Photo credit: Devlin Fernandes
Prince Rupert, a town of around 12,000 people in northern BC, has been historically dependent on resource-based activities and vulnerable to boom-and-bust economic cycles. It’s a microcosm for many remote communities dotted across Canada who are seeing increased unemployment as jobs move overseas, fewer benefits going to locals from the natural resources near them, the loss of young and educated people to urban areas, and seasonal employment.
But residents want to turn this around. To support this shift, Ecotrust Canada has initiated the North Coast Innovation Lab (NCIL), which aims to bring local people together to try out new ways of creating lasting, positive change for both the economic and social systems of the community.
Our Project Manager, Nathan Randall, explains what this model of social innovation looks like, and how it’s getting started with the community.
Nathan, what is the North Coast Innovation Lab?
The NCIL draws on Ecotrust Canada’s learnings from eight years of community-based work in Prince Rupert and our award-winning LEDlab in Vancouver’s Downtown Eastside. While a strong economy is necessary to provide the employment and services needed by a community, the harder-to-measure aspects of a community – such as quality of life, culture, environmental health, and human connections – are also imperative to a community’s health and growth.
I can see that the NCIL will work to enhance collaboration across silos, sectors and cultures to align efforts and resources towards practical initiatives that will have triple bottom line impacts for the community. Unlike many economic development or civic engagement projects, the NCIL doesn’t have a specific structure or roadmap of outcomes – its role in the community and future impacts will emerge as the design-thinking process itself unfolds.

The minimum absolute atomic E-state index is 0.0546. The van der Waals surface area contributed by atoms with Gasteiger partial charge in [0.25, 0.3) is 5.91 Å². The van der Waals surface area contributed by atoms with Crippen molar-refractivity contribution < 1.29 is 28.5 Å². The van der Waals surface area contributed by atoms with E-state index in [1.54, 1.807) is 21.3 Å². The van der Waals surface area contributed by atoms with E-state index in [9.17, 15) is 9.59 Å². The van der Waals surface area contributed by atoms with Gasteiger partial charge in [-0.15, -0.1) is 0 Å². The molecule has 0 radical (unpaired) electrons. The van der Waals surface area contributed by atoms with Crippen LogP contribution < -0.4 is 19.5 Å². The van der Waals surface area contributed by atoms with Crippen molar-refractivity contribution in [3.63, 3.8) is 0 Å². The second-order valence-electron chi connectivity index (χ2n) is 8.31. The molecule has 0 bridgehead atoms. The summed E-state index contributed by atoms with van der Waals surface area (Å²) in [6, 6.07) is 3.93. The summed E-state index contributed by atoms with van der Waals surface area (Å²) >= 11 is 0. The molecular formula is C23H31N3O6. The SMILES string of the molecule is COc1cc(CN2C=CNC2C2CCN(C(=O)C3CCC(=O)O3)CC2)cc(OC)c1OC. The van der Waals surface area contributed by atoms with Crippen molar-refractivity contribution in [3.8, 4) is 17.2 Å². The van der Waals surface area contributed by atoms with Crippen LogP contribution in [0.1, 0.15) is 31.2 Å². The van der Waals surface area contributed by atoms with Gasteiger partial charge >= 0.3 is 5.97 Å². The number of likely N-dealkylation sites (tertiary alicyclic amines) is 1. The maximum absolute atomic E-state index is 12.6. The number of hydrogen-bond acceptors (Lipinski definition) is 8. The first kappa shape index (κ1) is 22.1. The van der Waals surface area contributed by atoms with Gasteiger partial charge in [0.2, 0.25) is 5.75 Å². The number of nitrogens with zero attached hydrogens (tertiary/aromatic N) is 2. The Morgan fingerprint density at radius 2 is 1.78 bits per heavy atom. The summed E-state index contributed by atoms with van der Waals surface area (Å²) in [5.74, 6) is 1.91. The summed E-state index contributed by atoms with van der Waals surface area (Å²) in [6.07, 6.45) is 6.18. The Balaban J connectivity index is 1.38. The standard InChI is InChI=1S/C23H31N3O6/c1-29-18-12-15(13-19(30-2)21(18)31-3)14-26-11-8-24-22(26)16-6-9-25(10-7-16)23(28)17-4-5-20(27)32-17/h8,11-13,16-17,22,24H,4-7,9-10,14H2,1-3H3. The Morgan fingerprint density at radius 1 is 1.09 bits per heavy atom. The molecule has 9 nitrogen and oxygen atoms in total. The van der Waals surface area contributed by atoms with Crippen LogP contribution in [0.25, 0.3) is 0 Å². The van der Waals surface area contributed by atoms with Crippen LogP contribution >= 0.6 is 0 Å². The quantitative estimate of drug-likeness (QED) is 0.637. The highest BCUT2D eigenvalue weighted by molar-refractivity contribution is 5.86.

This may seem counterintuitive to some, but we believe that the best ideas for building local economies and communities come from the people and organizations that reside there. Our goal is to support Prince Rupert’s “movers and shakers” and their “game-changing” ideas by providing human capacity to advance ideas, a safe space for design and experimentation, and a supported process to develop and evaluate projects that enhance social and economic resilience.
How are you getting it started?
We spent 2017 figuring out if a North Coast Innovation Lab would be a good fit for Prince Rupert — whether we were in a position to add value to the existing initiatives and organizations in the community; could we bring capacity and attract funding to this work; and whether the social innovation lab approach was the right one. Our work, soul searching, and partnership discussions led us to the same place — yes.
The next step was to conduct over 40 community interviews with local leaders and community builders to help scope and design the NCIL. We want initiatives to complement the community development efforts already underway, not compete with them for resources, so listening and learning are key components of the NCIL. We published a report, Interview Reflections and Program Design, to share what we heard and what the scope of the NCIL will be moving forwards.
Most recently, I’ve been thrilled to hire two Project Coordinators to focus on our first projects:
- Rabia Ahmed is pursuing her Masters in Environmental Studies with a focus on Planning at York University, and will be taking a deep dive into opportunities for access to the local fish and marine economy in Prince Rupert, and,
- Kara Herbert is a student in the Masters of Public Policy program at Simon Fraser University in Vancouver, and will be working in the NCIL to enhance co-working, information sharing, and resource sharing.
What’s been the most interesting thing you’ve learnt so far?
It’s been amazing to see how networked and connected people in Prince Rupert are, and how important those relationships are for both personal and professional reasons. That sense of community connection really acts as the glue that holds Prince Rupert together, and I love being a part of a community like that. The fact that my role in the NCIL is to strengthen those networks that already exist means my work is super rewarding. I’m excited for what’s to come, so stay tuned for more updates on the North Coast Innovation Lab!